SwiftKey virtual keyboard app has been around for more than five years and since 2010, it's been part of the top paid downloads and top keyboards lists for Android. The app is popular because it makes typing easier and faster, thanks to its smart and efficient predictive technology. The app has received numerous updates and versions already. The latest of which are the Android 6 emojis, typing stats view, Pinyin support--all part of the SwiftKey Keyboard 6.0.
The SwiftKey developers were especially busy last year releasing numerous updates and little did we know that the company, which started after millions of dollars were raised, is about to be acquired by software giant Microsoft. No confirmation has been made yet but Microsoft is believed to be spending some $250 for the European company. SwiftKey, a London-based startup, is known for its artificial intelligence found on the predictive keyboard app.
We're told to expect an official announcement this week by founders Jon Reynolds and Ben Medlock, if not Microsoft. This deal will be once again added to the long list of recent acquisitions by an American company of a UK-based startup focusing on artificial intelligence. AI has been around for some time now but such capabilities haven't been perfected yet. Actually, we don't think it will ever reach its peak anytime soon. It will only continue to evolve and improve, as well as, be employed by more industries, devices, and bigger technologies.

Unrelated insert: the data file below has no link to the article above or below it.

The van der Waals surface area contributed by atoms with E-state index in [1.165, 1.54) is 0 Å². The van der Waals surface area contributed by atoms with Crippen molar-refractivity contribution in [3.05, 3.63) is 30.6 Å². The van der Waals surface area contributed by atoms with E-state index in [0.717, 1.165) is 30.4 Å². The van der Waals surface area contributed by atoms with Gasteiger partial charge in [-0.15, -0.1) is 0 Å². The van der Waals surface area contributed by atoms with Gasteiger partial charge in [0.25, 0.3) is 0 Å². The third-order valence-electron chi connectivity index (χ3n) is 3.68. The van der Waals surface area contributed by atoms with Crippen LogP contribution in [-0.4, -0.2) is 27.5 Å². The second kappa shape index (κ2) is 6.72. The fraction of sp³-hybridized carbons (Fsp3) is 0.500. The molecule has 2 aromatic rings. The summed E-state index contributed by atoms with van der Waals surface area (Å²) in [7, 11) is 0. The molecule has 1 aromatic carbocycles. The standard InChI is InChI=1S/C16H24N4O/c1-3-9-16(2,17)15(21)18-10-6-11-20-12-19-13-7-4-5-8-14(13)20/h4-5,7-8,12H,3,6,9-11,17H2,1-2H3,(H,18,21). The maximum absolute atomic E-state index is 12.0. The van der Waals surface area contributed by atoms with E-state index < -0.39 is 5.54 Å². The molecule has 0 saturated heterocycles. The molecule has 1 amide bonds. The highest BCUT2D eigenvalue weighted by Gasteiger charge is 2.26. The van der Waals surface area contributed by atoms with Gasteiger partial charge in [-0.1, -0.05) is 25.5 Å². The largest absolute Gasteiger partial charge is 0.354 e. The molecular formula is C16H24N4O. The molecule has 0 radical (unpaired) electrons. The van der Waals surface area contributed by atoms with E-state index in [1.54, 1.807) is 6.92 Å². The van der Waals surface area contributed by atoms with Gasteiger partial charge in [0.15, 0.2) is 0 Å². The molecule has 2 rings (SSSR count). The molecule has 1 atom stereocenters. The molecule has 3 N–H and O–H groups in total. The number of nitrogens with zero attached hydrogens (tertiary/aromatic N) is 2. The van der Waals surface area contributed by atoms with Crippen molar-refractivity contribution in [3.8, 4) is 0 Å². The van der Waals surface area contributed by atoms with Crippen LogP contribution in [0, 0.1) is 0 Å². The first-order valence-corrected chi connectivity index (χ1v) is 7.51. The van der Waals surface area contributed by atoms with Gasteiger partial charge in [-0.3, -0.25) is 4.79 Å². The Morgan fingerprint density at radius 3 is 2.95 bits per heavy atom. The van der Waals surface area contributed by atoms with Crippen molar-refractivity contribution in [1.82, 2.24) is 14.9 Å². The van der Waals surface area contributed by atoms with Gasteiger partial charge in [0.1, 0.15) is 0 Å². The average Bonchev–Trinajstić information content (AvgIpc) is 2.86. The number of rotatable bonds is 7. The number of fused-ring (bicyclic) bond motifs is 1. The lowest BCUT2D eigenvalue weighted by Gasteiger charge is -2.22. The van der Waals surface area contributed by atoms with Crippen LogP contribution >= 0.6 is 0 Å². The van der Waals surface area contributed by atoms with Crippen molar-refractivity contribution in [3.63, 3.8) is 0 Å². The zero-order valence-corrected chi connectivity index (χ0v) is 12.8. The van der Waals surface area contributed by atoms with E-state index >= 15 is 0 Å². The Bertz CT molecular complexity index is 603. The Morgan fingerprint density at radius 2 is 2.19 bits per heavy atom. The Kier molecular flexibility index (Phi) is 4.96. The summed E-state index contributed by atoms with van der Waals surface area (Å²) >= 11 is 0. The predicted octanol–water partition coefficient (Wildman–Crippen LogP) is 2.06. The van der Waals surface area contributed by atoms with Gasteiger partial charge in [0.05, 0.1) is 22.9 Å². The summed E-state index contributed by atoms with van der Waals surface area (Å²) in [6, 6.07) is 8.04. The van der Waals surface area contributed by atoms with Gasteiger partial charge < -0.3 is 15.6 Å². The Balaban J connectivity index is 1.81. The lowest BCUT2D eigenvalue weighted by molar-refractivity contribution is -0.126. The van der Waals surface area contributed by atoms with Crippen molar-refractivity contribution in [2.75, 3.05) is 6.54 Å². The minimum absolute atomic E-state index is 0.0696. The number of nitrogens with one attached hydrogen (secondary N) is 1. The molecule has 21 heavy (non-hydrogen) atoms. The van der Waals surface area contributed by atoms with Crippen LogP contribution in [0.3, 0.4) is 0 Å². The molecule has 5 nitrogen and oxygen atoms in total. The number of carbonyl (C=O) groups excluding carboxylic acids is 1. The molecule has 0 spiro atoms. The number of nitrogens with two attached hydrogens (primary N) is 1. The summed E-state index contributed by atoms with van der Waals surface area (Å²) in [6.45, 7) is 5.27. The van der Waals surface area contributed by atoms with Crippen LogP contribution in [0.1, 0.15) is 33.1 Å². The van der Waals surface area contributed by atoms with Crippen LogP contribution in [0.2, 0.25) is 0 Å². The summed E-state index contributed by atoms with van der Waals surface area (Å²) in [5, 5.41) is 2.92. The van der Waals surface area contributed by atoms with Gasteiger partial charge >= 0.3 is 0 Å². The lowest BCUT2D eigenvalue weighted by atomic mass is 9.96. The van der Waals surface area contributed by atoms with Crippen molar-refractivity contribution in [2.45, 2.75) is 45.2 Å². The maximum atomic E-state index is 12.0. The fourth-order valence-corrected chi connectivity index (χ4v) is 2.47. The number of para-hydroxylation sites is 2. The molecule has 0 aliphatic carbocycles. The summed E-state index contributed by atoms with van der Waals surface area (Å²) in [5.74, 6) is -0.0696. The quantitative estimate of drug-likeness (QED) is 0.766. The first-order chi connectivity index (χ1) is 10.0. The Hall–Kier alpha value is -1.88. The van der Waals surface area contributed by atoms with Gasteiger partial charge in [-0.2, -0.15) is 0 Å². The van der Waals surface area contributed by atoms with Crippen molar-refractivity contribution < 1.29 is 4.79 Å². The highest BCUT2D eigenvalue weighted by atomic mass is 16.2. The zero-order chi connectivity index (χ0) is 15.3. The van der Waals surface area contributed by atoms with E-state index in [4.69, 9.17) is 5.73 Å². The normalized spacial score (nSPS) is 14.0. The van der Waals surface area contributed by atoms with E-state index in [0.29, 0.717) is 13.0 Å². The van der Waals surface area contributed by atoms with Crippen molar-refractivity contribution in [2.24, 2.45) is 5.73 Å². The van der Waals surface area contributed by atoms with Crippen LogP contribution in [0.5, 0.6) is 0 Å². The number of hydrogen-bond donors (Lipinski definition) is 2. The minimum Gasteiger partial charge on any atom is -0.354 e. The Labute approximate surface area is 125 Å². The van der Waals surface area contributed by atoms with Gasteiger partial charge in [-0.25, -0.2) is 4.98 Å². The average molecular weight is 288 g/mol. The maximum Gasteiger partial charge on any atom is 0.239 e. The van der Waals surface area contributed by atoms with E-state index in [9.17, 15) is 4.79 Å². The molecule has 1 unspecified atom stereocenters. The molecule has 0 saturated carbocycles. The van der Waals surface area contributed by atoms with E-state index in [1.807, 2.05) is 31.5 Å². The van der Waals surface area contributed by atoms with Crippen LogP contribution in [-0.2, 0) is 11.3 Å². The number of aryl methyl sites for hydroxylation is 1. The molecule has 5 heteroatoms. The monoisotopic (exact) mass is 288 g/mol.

Microsoft may be following after Google and Apple, who in the past couple of years acquired DeepMind and VocalIQ for their artificial intelligence tech and software. The tech experts know that AI will be more than useful. It can allow a smart conversation between a person and a computer.
We're interested to know how and why Microsoft is snapping SwiftKey when the app isn't available for Windows Phones. You won't even find it on the Windows Store. We won't be this curios if Google is buying because the search giant is known to go on shopping sprees, buying smaller startups and then using their technologies.
No confirmation from either SwiftKey or Google but this is something we're interested in because SwiftKey is highly popular especially among the Android users. It's not just a keyboard app as its language is being used in other technologies. Will Microsoft release a Windows Phone version soon or will it pull out the app totally? That will be harsh but let's just wait and see.